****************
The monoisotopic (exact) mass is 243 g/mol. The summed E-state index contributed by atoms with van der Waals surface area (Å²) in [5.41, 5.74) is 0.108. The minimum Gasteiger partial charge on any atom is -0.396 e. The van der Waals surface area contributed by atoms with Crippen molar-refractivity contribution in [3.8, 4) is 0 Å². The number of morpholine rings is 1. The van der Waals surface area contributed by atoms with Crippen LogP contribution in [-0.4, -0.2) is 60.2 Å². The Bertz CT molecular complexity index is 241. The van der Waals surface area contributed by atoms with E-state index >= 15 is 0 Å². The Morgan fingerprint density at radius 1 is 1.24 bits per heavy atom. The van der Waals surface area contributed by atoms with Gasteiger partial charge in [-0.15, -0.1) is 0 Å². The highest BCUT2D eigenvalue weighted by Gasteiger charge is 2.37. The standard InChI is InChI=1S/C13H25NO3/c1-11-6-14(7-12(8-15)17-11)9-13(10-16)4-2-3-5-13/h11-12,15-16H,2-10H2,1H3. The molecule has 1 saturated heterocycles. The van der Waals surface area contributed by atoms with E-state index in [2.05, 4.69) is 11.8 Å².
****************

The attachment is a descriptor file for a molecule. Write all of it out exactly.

The monoisotopic (exact) mass is 243 g/mol. The summed E-state index contributed by atoms with van der Waals surface area (Å²) in [5.41, 5.74) is 0.108. The minimum Gasteiger partial charge on any atom is -0.396 e. The van der Waals surface area contributed by atoms with Crippen molar-refractivity contribution in [3.8, 4) is 0 Å². The number of morpholine rings is 1. The van der Waals surface area contributed by atoms with Crippen LogP contribution in [-0.4, -0.2) is 60.2 Å². The Bertz CT molecular complexity index is 241. The van der Waals surface area contributed by atoms with E-state index >= 15 is 0 Å². The Morgan fingerprint density at radius 1 is 1.24 bits per heavy atom. The van der Waals surface area contributed by atoms with Gasteiger partial charge in [-0.15, -0.1) is 0 Å². The highest BCUT2D eigenvalue weighted by Gasteiger charge is 2.37. The standard InChI is InChI=1S/C13H25NO3/c1-11-6-14(7-12(8-15)17-11)9-13(10-16)4-2-3-5-13/h11-12,15-16H,2-10H2,1H3. The molecule has 1 saturated heterocycles. The van der Waals surface area contributed by atoms with E-state index in [2.05, 4.69) is 11.8 Å².